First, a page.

On the 2010 June issue of the magazine Hobby Japan, released on April 2010, a new OVA series was revealed. It will be called Mazinkaizer SKL (マジンカイザーSKL Majinkaizā SKL?).[6] The OVA is planned to have also a novelization, which will be serialized in ASCII Media Works magazine, Dengeki Hobby, and a manga, a net manga to be published in Emotion (Bandai Visual) Shu 2 Comic Gekkin.[6]


Mazinger remains one of Go Nagai's most enduring success stories, spawning many products in the realm of merchandising, model kits, plastic and die-cast metal toys (the now famous Soul of Chogokin line), action figures and other collectibles. Mazinger has also been successful in the video game area (at least in Japan), as one of the main stars in the acclaimed battle simulation game series Super Robot Wars, released by Banpresto, featuring characters and units from almost all Mazinger-related shows, alongside other anime franchises.

In 1994, Banpresto released an arcade game called Mazinger Z which was a vertical shoot 'em up with three selectable characters : Mazinger Z, Great Mazinger and Grendizer.[7]

A 7 metres statue was built in a suburb called "Mas del Plata" in Tarragona (Catalonia, Spain) at the end of the seventies, to be the entrance for the suburb, but the suburb was never completed and the statue remains there.[8]


Discotek Media acquired the American home video rights to the show.[9] The result was a release of all 92 episodes of the original series in 2 volumes: Mazinger Z TV Series Vol 1 Ep 1-46 and Mazinger Z TV Series Vol 2 Ep 47-92.

Reception and influence[edit]

Mazinger Z helped to create the 1970s boom in mecha anime.[10] The series is noteworthy for introducing many of the accepted stock features of super robot anime genres: the first occurrence of mecha robots being piloted by a user from within a cockpit,[11] the mechanical marvel that is the world's only hope, forgotten civilizations, power-hungry mad scientists, incompetent henchmen, lovable supporting characters (usually younger siblings, love interests, or friends of the hero), the scientist father or grandfather who loses his life heroically, and strangely clothed, eccentric or physically deformed villains (the intersex Baron Ashura as one example). Mazinger Z was also the first show to feature a female robot (Aphrodite A, piloted by female lead Sayaka Yumi), and a comic-relief robot made of spare parts and garbage named Boss Borot (which ended up suffering severe damage in nearly all of his appearances), after its pilot, brash yet simpleminded gang leader, Boss.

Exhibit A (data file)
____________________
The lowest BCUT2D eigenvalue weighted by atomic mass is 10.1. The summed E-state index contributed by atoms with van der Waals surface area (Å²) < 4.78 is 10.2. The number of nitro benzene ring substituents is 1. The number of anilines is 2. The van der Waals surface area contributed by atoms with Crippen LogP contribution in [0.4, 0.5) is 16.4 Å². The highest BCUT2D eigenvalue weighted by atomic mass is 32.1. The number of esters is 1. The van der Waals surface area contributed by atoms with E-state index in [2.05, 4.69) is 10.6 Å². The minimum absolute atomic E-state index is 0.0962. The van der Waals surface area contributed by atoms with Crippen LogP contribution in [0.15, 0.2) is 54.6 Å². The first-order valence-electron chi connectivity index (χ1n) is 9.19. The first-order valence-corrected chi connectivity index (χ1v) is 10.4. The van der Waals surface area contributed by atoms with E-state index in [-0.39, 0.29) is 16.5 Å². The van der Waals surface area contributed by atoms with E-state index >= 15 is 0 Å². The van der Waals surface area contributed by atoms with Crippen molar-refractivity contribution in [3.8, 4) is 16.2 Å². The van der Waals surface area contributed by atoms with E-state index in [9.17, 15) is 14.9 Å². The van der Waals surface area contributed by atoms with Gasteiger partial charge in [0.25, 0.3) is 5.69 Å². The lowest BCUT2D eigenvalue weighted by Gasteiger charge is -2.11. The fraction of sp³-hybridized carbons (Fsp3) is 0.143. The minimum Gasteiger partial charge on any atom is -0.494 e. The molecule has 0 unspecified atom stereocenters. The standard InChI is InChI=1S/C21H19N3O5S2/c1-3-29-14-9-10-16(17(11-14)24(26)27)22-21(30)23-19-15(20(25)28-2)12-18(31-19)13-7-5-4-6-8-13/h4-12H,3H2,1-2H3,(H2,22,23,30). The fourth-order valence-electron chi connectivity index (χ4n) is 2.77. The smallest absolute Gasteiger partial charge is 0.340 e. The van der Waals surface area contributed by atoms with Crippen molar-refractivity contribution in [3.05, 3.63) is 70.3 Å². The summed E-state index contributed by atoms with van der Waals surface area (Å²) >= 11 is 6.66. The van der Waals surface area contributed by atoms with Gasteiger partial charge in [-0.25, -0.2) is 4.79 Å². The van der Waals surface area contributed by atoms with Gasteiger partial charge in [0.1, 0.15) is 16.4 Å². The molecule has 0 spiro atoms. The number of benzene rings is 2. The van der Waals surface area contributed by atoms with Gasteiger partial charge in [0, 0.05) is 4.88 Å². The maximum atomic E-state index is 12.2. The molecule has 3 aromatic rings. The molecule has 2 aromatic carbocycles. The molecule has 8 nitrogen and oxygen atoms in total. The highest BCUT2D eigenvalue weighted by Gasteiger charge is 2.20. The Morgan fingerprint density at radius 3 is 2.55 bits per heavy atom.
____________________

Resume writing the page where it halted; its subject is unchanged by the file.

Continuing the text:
The peculiarity about this super robot, differing from the ones in earlier robot manga, is that Kouji the pilot has to fly a smaller separate vehicle to combine with the robot (in Mazinger's case, the head). In comparison, previous robots were either autonomous (like Tetsuwan Atom/Astro Boy) or remote-controlled (like Tetsujin-28). An activation code is used to summon the robot and another used to actually activate it ("MAJIN GO!" and "PILDER ON!" respectively). This typically signaled the start of an action sequence, and this method is still used in anime such as GaoGaiGar or Koutetsushin Jeeg.

Another characteristic is seen in the unusual use of Mazinger's formidable weaponry: Kouji would always announce with a shout the name of the super-power or attack he was about to use, including eye-fired energy beams, melting rays from the chestplates, gale-force winds, and the famous and oft-copied "Rocket Punch" attack. Most of these simple gimmicks were later incorporated in most of Nagai's robot series, and widely imitated in many other mecha shows. Although the roots of announcing the weapons (and the rocket punch attack) can also be traced back to Toei's 1968 tokusatsu series, Giant Robo whose US title was Johnny Sokko And His Flying Robot, or even the way the heroes of chambara eiga and television used to announce their sword techniques before cutting down their opponents.

However, the most notable characteristic that the show brought to the super robot genre was the relationship between machines and humans; Go Nagai established from the start the premise that machines and humans could act as one, and interact between each other. Since Kouji piloted the robot from the head, he acted as the robot's "brain," and almost every time Kouji would move, laugh, or suffer inside its cockpit, the robot would act the same, mimicking its pilot. Additionally, some minor characters included were cyborgs, that could act like humans, showing feelings and emotions (even crying). These ideas were used repeatedly in many similar shows (Grendizer, another Nagai work, would have the pilot suffer injury to his own body where the robot was attacked).